Written by Marie Ng, Benjamin Oi and Clio Goh.

Facebook Kicks Off News Tab in the US

After months of testing and its initial announcement in October 2019, Facebook has introduced a specific News Tab on its application.

This will be first rolled out in the US. The Tab will include international and local news that have been reviewed by Facebook, where users will be able to like and share the static and video news posts, but will not be able to comment on it. The News Tab should appear on the main menu of the application and will progressively be a permanent feature when users use the News Tab more frequently. In addition, users can also hide specific content that they do not wish to see on the tab and customize what pops up on their news feed. 

Hopefully, this will also be rolled out across global markets with strict regulation of fact-checking before publishing these news posts so that users will be able to keep tabs on authentic and reliable news. 

Twitter’s Working on New Features; Focusing on Informed Discussions and Discovery 

This week, Twitter announced that it is testing out a new feature that promotes informed discussions. The new feature aims to reduce instances of users retweeting linked articles without first reading them, by providing a reminder prompt and CTA button to read the linked article when it detects such behavior. Given how easy it is for tweets and links to go viral, Twitter hopes this new feature will help slow the spread of misinformation and promote informed discourse.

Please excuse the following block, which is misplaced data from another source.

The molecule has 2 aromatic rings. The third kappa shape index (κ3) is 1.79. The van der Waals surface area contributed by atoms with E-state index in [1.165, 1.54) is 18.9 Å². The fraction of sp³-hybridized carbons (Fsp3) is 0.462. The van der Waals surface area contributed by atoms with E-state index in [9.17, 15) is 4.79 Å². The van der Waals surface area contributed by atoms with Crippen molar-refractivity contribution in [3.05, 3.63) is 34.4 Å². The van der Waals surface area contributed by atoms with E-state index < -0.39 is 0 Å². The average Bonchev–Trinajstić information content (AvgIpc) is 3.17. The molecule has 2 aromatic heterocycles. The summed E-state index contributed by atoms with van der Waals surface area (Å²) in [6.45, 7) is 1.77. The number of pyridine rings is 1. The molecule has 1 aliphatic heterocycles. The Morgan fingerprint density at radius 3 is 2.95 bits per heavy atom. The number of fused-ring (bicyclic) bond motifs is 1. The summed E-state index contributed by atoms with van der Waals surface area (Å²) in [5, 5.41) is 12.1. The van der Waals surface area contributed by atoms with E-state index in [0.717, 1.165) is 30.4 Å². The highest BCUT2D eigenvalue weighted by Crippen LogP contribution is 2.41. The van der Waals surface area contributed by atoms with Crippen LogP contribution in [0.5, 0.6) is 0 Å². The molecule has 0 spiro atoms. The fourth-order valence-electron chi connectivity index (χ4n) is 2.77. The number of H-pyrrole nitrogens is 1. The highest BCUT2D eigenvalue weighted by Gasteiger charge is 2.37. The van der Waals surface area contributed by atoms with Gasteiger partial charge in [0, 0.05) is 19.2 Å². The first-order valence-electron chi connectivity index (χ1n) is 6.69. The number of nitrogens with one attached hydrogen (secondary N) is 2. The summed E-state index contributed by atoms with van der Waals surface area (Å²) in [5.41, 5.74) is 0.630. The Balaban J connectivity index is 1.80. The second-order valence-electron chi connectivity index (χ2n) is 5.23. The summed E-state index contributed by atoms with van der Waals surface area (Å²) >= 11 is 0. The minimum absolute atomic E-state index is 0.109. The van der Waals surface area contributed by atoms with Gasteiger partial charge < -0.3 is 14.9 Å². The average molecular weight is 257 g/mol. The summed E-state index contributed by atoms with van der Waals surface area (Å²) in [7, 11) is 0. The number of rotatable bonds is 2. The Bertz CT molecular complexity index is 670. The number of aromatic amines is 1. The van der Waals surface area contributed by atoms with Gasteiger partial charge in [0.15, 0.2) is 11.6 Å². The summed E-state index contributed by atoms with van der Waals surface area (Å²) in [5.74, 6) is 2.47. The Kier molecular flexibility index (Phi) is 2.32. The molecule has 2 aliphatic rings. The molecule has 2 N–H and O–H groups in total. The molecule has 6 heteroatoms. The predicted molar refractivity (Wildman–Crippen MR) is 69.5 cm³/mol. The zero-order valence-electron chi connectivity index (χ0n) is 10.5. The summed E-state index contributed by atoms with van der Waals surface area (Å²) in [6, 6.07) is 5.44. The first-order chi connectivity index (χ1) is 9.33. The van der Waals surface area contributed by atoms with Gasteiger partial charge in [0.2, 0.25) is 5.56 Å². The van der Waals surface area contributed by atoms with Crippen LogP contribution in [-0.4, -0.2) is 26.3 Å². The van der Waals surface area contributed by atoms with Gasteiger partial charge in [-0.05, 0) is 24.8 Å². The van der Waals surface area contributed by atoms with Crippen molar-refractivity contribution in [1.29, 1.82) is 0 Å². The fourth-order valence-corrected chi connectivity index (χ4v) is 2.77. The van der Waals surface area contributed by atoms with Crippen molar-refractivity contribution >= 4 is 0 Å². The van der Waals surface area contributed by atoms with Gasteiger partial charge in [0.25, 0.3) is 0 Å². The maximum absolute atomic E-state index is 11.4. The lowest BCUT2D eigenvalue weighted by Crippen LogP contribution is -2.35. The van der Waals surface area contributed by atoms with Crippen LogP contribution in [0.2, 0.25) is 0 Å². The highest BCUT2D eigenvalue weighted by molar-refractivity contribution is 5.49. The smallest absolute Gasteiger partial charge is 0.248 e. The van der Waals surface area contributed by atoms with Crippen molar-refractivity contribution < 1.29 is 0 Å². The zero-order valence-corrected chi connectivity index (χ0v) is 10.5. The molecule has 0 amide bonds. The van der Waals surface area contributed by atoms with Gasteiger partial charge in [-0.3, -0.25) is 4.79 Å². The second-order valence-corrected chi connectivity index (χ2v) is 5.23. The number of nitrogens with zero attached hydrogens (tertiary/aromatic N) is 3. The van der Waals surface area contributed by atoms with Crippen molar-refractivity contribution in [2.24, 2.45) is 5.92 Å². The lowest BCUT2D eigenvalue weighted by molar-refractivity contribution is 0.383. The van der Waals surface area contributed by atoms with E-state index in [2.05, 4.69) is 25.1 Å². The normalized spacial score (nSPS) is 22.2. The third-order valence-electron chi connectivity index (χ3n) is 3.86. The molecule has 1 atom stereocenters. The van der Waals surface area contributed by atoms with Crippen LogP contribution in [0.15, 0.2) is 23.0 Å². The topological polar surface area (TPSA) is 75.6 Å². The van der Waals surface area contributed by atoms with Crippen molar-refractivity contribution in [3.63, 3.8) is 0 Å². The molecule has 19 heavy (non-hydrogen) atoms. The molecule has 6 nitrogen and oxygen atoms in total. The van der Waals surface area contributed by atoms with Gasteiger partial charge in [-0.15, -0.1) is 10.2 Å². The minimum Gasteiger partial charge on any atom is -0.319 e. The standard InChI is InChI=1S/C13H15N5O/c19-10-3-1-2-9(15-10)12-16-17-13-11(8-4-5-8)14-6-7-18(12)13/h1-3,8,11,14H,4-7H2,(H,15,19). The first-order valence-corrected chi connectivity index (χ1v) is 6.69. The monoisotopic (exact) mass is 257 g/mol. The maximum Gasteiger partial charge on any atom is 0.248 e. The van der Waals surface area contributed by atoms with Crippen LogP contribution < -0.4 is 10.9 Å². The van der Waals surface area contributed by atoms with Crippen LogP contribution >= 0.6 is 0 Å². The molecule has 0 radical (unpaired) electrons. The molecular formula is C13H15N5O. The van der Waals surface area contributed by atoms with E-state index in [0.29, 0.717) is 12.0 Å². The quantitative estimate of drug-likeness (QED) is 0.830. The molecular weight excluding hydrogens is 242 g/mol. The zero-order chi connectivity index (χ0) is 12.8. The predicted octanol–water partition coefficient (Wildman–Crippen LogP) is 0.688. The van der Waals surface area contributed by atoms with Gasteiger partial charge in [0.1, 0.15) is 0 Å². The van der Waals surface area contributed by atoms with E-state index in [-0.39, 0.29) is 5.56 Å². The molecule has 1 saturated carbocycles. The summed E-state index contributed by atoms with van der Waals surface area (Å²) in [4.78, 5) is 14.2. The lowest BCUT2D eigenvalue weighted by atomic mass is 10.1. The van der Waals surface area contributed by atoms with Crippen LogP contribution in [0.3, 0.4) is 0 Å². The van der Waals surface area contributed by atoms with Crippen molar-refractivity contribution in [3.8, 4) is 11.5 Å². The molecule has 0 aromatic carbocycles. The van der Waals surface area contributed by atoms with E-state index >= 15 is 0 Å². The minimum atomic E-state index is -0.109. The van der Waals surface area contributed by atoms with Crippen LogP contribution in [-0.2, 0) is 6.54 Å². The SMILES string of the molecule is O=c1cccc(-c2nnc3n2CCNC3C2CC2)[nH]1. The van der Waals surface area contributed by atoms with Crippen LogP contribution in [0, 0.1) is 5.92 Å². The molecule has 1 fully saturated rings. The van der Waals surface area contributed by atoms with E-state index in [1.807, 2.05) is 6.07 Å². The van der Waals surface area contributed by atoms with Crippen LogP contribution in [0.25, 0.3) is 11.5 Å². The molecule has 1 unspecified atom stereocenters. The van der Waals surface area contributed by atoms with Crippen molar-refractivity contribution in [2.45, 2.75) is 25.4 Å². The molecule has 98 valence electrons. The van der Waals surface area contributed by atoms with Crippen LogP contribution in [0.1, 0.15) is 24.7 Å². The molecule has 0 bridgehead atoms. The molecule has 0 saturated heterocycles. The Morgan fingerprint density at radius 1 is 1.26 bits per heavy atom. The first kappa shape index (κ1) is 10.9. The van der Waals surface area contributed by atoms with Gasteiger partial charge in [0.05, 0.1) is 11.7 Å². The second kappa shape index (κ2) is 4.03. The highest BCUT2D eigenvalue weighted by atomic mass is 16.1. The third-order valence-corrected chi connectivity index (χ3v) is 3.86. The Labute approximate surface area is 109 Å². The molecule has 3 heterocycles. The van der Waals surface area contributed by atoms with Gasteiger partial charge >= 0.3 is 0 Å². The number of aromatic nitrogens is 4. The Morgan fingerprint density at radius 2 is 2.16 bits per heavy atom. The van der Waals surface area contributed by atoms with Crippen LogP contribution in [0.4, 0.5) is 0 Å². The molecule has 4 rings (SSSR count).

Another new feature spotted in development is a discovery feature for Lists. Launched last June, Lists allow users to generate easily-accessible customized feeds. Currently, users have to manually add accounts to a list first, but with the new discovery feature, users would be able to find existing lists to follow, making it much easier to follow different topics of interest across the platform.

Snapchat Debuts ‘Minis’ for Third-party Programs 

At Snap’s Partner Summit, the company debuted ‘Minis’ in its newest effort to entice third-party developers. Minis are lightweight third-party programs housed in Snapchat’s Chat section that allows users to complete tasks without switching apps. When a user taps on them, the Mini goes full-screen and allows users to complete tasks such as booking movie tickets, comparing class schedules, or going through a guided meditation.

These mini-programs are built on HTML5, similar to Snap Games, and can be quickly launched without a download on the user’s phone. For developers, the biggest sell here would be getting a presence within Snapchat’s walled garden and gaining access to their social graph. Snap announces the first seven Minis in a launch video that will begin rolling out on the app next month.

Disclaimer: Featured image taken from Techcrunch.